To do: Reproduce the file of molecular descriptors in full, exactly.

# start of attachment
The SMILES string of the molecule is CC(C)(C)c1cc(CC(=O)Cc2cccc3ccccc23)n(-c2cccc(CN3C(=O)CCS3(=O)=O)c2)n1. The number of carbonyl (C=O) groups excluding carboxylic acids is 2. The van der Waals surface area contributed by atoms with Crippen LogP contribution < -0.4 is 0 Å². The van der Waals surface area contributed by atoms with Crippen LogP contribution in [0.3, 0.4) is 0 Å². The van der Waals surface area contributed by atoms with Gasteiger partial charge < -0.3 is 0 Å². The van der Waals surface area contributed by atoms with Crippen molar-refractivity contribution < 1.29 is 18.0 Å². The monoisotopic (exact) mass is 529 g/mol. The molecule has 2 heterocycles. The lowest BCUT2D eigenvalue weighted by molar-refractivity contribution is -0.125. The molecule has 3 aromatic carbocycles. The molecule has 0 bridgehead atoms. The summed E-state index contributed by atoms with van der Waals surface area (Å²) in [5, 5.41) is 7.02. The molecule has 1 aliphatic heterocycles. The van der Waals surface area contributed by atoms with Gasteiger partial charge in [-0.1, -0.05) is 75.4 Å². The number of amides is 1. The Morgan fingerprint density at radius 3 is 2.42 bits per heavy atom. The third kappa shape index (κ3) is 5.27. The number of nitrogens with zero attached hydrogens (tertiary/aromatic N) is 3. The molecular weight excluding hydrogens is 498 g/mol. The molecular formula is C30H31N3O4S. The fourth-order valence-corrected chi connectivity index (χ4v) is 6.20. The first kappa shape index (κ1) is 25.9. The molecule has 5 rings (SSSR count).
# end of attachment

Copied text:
The SMILES string of the molecule is CC(C)(C)c1cc(CC(=O)Cc2cccc3ccccc23)n(-c2cccc(CN3C(=O)CCS3(=O)=O)c2)n1. The number of carbonyl (C=O) groups excluding carboxylic acids is 2. The van der Waals surface area contributed by atoms with Crippen LogP contribution < -0.4 is 0 Å². The van der Waals surface area contributed by atoms with Crippen LogP contribution in [0.3, 0.4) is 0 Å². The van der Waals surface area contributed by atoms with Gasteiger partial charge < -0.3 is 0 Å². The van der Waals surface area contributed by atoms with Crippen molar-refractivity contribution < 1.29 is 18.0 Å². The monoisotopic (exact) mass is 529 g/mol. The molecule has 2 heterocycles. The lowest BCUT2D eigenvalue weighted by molar-refractivity contribution is -0.125. The molecule has 3 aromatic carbocycles. The molecule has 0 bridgehead atoms. The summed E-state index contributed by atoms with van der Waals surface area (Å²) in [5, 5.41) is 7.02. The molecule has 1 aliphatic heterocycles. The van der Waals surface area contributed by atoms with Gasteiger partial charge in [-0.1, -0.05) is 75.4 Å². The number of amides is 1. The Morgan fingerprint density at radius 3 is 2.42 bits per heavy atom. The third kappa shape index (κ3) is 5.27. The number of nitrogens with zero attached hydrogens (tertiary/aromatic N) is 3. The molecular weight excluding hydrogens is 498 g/mol. The molecular formula is C30H31N3O4S. The fourth-order valence-corrected chi connectivity index (χ4v) is 6.20. The first kappa shape index (κ1) is 25.9. The molecule has 5 rings (SSSR count).